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How To Spend Less Time Processing Queries And More Time Gaining Insights

Here’s a guide on how to find a GPU database that’s just right for you

Everyone knows that GPUs (Graphics Processing Units) have moved quickly from just being used in gaming technology; they’re now rapidly emerging as a solution for accelerating data processing. In fact, GPU accelerated computing database solutions are moving into enterprise data centers and replacing CPUs as the primary data cruncher.                               

Companies are tiring of sluggish data analytics projects where queries often have to run overnight to yield a solution, only to find out a basic assumption had been missed and suddenly it’s 48 hours or more before the original question can be properly answered. It’s not really an ideal solution, and it’s far from the promised land of real-time analytics that most companies now desire as they look to maximize the utility of their vast databases.

GPU Accelerated Databases: A Quick Refresher Guide

A GPU is a Graphics Processing Unit. A GPU has thousands of cores, designed to handle split-second movement of graphics on a large screen. When you point the cores at rows and columns of data instead, a GPU accelerated database becomes incredibly fast at analytics processing. They’re ideally suited to accelerate the task of processing database SQL queries.

There are many early adopters of GPU accelerated computing. For instance weather forecasts, where GPUs are being used for real-world modeling applications, must simultaneously process the influence of multiple variables.

What you should look for when identifying the right GPU accelerated database

Only a handful of companies today are offering a GPU accelerated computing database solution that can leverage the power of GPUs and deal with relational, structured analytics – let alone do all this with an SQL interface, providing a solution for any enterprise IT Data center. Before a company goes into identifying which GPU Accelerated database is best for them, there are a few things that they should think about:

  1. Does it integrate with the company’s current/existing technologies? The most important thing to know is if the new GPU accelerated database works with existing software. Unless a company has cash to burn, it is unlikely to want to spend any more overhauling its database technology, having already spent a considerable amount in blood, sweat and tears to bring its current tech investments up to date. New technology is released every year and organizations can’t afford to completely re-invest on an annual basis. However, if a GPU-accelerated database solution has been built on PostgreSQL or a similar open source solution then it’s highly possible for it to work with current tech investments.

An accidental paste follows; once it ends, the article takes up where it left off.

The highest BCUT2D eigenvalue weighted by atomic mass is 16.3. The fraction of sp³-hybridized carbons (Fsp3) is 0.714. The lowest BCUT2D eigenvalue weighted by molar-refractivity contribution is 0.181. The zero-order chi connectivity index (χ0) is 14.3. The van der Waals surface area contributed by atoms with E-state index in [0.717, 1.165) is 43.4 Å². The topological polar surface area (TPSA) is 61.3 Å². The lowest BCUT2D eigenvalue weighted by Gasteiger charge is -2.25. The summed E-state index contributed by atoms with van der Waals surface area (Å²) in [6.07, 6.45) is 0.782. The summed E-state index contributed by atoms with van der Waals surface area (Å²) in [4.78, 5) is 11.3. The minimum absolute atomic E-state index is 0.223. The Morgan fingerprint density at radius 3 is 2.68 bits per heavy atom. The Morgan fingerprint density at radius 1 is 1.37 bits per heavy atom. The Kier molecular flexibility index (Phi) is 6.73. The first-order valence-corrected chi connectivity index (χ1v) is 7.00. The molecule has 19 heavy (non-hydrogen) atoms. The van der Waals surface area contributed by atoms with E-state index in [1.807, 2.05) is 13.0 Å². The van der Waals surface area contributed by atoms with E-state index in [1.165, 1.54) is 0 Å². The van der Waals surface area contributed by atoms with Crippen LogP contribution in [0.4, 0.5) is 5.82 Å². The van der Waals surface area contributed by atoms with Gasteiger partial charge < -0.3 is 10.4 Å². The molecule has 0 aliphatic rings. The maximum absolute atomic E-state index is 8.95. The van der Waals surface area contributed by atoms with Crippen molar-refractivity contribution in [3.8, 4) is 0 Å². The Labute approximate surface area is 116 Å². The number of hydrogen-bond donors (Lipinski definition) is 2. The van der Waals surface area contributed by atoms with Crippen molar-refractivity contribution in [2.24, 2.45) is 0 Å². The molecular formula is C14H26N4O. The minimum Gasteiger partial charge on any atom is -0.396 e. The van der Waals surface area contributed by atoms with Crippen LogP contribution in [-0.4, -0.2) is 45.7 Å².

2. What is the onboarding time for a new technology? Another cost is the time it takes to onboard and learn a new technology. Solutions built on PostgreSQL or something similar that developers are already familiar with can start to be used immediately, which reduces a lot of training and onboarding time.
  3. Does it connect to current visualization tools? Today, most data analysts have already spent hours upon hours creating custom visualization dashboards using their favorite tools – be it Tableau, Micro Strategy or Microsoft Power BI. Some GPU-accelerated computing solutions work very easily with these visualization tools.
  4. Does the company already have stored procedures and code for processing data? Because GPU databases are a relatively recent development, not all the solutions available are mature enough to match the level of maturity developers have come to take for granted. GPU databases that have been built on PostgreSQL or something similar have far greater functional capability.
  5. Can it scale? Let’s face it, GPUs are expensive. Ideally a company would have the ability to add and remove GPU resources at will, scaling the processing capability to suit the highs and lows of seasons or needs. That can help it reduce its overall data processing costs.

As a starting point it is worth keeping in mind the above five points when identifying a GPU accelerated database that is the best fit for a company.

About the Author

Richard Heyns is CEO of Brytlyt, a GPU Database and Analytics platform that combines extreme performance of GPUs with patent pending IP and integrates with PostgreSQL making it easy to integrate with legacy system and scale while being very functionality rich and easy to use. Richard was responsible for the initial and ongoing research in bringing processing database operations to General Processing on Graphics Processor Units. The intellectual property in natively parallelisable algorithms which emerged from this research forms the foundation of Brytlyt’s high performance data platform. Richard brings 15 years experience working on large business intelligence, Big Data projects and software development.

 

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Comments

  1. In today’s fast-paced world, the time it takes to process queries can be frustrating. In order to truly benefit from all that data, the right BI tools can help in processing it much more quickly.

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